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'Waking the Dead': An Affair of the Spirit

By Rita Kempley
Washington Post Staff Writer
Friday, March 24, 2000


    'Waking the Dead' Billy Crudup and Jennifer Connelly in "Waking the Dead." (Gramercy Pictures)
As the kid said, "I see dead people." And in that he's not alone. The truth is we all see dead people--without benefit of a sixth sense. The late John Wayne is on TV hawking brewskis; Fred Astaire's after-death dance partner is a vacuum cleaner. And, God knows, Elvis won't stay dead.

Is it any wonder that many recent movies concern themselves with interaction between the quick and the dead? "The Sixth Sense," "American Beauty"--and now "Waking the Dead," the latest example of the genre Cinema DOA: Sarah (Jennifer Connelly), one of the two main characters of this fascinating film, is dead before the credits roll. And she knows it, but her former lover, Fielding (Billy Crudup), isn't so sure anymore.

Adapted from Scott Spencer's 1986 novel, this wonderfully acted romance brings the touching fantasy "Truly, Madly, Deeply" to mind. Like that 1991 film, this more sober one deals with overcoming bereavement and finally moving on, which is quite literally contingent on giving up the ghost.

Crudup plays Fielding, a blue-collar kid reared to become a politician. Handpicked to run for a congressional seat in the '80s, he is on the brink of achieving his and his father's goal when he becomes consumed by memories of, then visions of, the soul mate he buried 10 years earlier.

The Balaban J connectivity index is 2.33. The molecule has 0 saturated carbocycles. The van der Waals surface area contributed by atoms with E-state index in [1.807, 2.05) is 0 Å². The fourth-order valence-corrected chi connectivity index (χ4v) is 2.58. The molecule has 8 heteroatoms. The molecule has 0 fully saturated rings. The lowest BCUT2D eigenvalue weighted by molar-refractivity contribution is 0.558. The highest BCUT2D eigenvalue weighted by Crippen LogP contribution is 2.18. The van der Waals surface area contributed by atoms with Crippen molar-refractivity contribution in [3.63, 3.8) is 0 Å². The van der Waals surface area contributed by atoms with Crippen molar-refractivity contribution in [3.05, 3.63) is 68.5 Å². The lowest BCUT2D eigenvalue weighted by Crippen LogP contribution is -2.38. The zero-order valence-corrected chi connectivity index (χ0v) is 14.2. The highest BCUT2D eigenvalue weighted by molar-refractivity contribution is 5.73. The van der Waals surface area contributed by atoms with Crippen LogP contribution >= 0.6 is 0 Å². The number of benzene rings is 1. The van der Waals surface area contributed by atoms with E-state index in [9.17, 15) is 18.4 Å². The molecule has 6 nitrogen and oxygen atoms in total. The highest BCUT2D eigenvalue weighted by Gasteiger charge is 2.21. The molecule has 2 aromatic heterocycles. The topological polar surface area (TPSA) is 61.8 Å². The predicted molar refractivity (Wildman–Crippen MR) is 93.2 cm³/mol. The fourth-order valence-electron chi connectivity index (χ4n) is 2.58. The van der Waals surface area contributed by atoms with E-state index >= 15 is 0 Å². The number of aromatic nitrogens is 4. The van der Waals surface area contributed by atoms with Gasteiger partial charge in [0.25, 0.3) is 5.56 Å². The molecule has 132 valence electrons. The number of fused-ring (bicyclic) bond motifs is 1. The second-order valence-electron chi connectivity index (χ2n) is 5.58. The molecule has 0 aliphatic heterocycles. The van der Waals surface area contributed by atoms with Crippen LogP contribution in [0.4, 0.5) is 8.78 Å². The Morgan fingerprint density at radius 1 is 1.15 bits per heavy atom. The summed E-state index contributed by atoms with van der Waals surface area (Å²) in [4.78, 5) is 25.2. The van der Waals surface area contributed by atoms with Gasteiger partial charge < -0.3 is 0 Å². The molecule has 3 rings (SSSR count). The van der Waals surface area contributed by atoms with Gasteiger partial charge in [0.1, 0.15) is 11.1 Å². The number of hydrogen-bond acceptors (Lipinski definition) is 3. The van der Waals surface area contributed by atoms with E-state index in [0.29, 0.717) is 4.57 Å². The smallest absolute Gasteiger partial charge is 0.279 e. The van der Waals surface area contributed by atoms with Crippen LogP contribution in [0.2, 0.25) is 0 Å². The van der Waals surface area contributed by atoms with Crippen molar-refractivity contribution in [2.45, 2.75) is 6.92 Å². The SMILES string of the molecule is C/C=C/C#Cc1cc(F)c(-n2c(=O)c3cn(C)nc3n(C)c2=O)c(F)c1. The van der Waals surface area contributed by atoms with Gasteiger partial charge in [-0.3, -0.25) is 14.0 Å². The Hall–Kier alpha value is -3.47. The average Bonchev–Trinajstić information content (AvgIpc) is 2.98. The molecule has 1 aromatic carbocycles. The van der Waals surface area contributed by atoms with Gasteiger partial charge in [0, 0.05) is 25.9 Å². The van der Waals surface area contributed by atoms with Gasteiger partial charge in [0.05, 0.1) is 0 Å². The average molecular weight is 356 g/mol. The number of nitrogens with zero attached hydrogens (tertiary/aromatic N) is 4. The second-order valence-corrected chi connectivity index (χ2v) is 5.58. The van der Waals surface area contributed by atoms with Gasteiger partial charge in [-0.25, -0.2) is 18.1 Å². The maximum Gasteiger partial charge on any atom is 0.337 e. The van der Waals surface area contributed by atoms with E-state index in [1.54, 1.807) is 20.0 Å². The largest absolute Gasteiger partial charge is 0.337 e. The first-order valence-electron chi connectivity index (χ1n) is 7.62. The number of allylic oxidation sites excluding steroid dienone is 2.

We revisit the couple's first meeting in 1970. Though he's a straight-shooting young Coast Guard officer and she's a rabble-rousing activist, they fall passionately in love. But after two years of bliss, their political differences are already casting doubt on their future happiness. He's always at odds with her scruffy, fervently idealistic friends, and she proves a liability to his political career.

Fielding now lives with the perfect political partner, Juliet (Molly Parker), the elegant and assured niece of his mentor (Hal Holbrook). When Sarah begins to haunt him, Fielding gradually realizes that he is only using Juliet and that their cool relationship is but one of the compromises he's made in pursuit of his goal.

As the demands of the campaign become more overwhelming, Fielding's visions become so realistic that he begins to suspect that Sarah is really still alive. But then it really doesn't matter as long as she's accomplished her goal of guiding Fielding back to the light.

Connelly, Crudup's co-star in the 1997 film "Inventing the Abbotts," personifies first the naivete of the bell-bottomed boomers and later, in the afterlife, the gentle concern of a guardian angel. Crudup succeeds at the more difficult task of demonstrating the passion of youth, followed by dawning disillusionment, anguish and finally a renewed faith in the difference one man can make.

Keith Gordon, who previously directed the somber 1996 adaptation of Kurt Vonnegut's "Mother Night," is a master of neither pace nor structure, but he invests his work with social conscience, avoids the obvious and isn't the least bit embarrassed by his deep affection for the human spirit, no matter the condition of the vessel.

WAKING THE DEAD (103 minutes, at area theaters) is rated R for language and sexual situations.


© Copyright 2000 The Washington Post Company

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